telecommuting in which the door-to-door, go-when-you're-ready automobile 
      simply has no serious competition. For all their tactical and 
      propagandistic smarts, these STPP guys live intellectually in a cloud 
      cuckoo land of unreality in thinking they can turn back the tide of 
      automobility in America.
      They're a drag

      Yet they ARE capable of being a drag on the system --- of slowing down 
      needed road improvements, making each road enhancement more of a struggle 
      for its sponsors, more expensive to develop, to permit and to build.  They 
      do delay life-saving and congestion relieving projects that will 
      eventually be built, and meantime these jerks diminish the quality of 
      people's lives and see people unnecessarily maimed and killed in traffic 
      accidents, who would live on better roads.  They are also capable of 
      contributing to a lot of governmental waste, of directing taxpayer money 
      into black holes...

      Well, in a free society everyone has a right to advocate any nutty idea 
      with their own resources.  But they don't have the right to do 
      surreptitious sweetheart deals with like-minded bureaucrats, to co-opt the 
      prestige of the US government to their purposes, or to divert taxpayer 
      money down their own holes... so we went for them.  We hope we did that 
      with a modicum of fairness.  Despite being "ag'in em" we tried to report 
      everything about them accurately.  We did not exaggerate, so far as we 
      know.  We tried not to, in part because your credibility suffers, but also 
      because it is misleading to your customers (readers) and just plain wrong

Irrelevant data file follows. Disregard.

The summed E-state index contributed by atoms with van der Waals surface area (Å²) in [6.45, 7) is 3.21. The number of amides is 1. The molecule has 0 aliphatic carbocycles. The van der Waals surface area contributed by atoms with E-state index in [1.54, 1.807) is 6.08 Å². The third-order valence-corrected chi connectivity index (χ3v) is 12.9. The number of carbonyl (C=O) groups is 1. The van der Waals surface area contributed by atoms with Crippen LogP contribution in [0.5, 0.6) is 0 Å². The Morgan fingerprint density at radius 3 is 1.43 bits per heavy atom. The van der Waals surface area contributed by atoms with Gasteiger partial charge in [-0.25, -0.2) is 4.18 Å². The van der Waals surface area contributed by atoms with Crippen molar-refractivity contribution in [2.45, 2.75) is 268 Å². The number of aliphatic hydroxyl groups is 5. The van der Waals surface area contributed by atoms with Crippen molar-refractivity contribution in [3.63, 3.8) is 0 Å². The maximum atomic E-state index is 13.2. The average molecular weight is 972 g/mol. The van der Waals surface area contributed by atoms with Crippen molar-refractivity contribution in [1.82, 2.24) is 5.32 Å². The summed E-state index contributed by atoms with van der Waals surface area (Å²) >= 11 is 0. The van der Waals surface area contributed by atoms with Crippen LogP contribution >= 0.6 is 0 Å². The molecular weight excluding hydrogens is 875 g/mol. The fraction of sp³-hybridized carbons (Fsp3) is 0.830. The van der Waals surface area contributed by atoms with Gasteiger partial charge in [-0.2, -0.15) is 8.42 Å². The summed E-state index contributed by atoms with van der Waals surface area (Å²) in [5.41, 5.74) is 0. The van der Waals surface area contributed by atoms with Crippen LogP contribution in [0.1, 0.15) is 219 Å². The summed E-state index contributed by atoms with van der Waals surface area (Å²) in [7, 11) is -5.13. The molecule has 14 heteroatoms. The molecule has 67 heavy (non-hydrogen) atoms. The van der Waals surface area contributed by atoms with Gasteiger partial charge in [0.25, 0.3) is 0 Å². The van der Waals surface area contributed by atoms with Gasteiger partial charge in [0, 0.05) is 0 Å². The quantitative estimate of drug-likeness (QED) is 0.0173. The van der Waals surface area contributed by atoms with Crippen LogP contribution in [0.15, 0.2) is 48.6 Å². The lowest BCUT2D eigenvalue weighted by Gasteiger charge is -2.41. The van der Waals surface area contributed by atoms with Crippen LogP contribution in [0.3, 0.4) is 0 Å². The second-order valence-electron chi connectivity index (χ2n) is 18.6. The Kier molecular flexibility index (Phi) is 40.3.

to misrepresent facts.

      We thought frankly that they'd all just hunker down and ride out whatever 
      little turbulence we were able to generate with an exposé of the 
      STPP-EPA/TPP deal.  Carol Browner's EPA probably remains as firmly 
      committed as ever to misguided STPP-like notions of trying to limit 
      automobility in America by choking off road improvements.  But she and 
      STPP ran into one serious and formidable old pol in Senator Robert Byrd 
      and into another serious and formidable young pol in Cong. David McIntosh. 
       Those two and their staffs deserve the credit for cutting off taxpayer 
      subsidies to the zealots.  But let's give Browner the benefit of the 
      doubt.   When she was forced by Sen. Byrd to review the detail of her 
      agency's TP program she had the courage and integrity to stand up and 
      acknowledge there was something wrong, and to take the initiative to kill 
      an indefensible relationship with a lobby group.   American government is 
      healthier for that, and Browner deserves a measure of respect even from 
      her opponents for doing the right thing.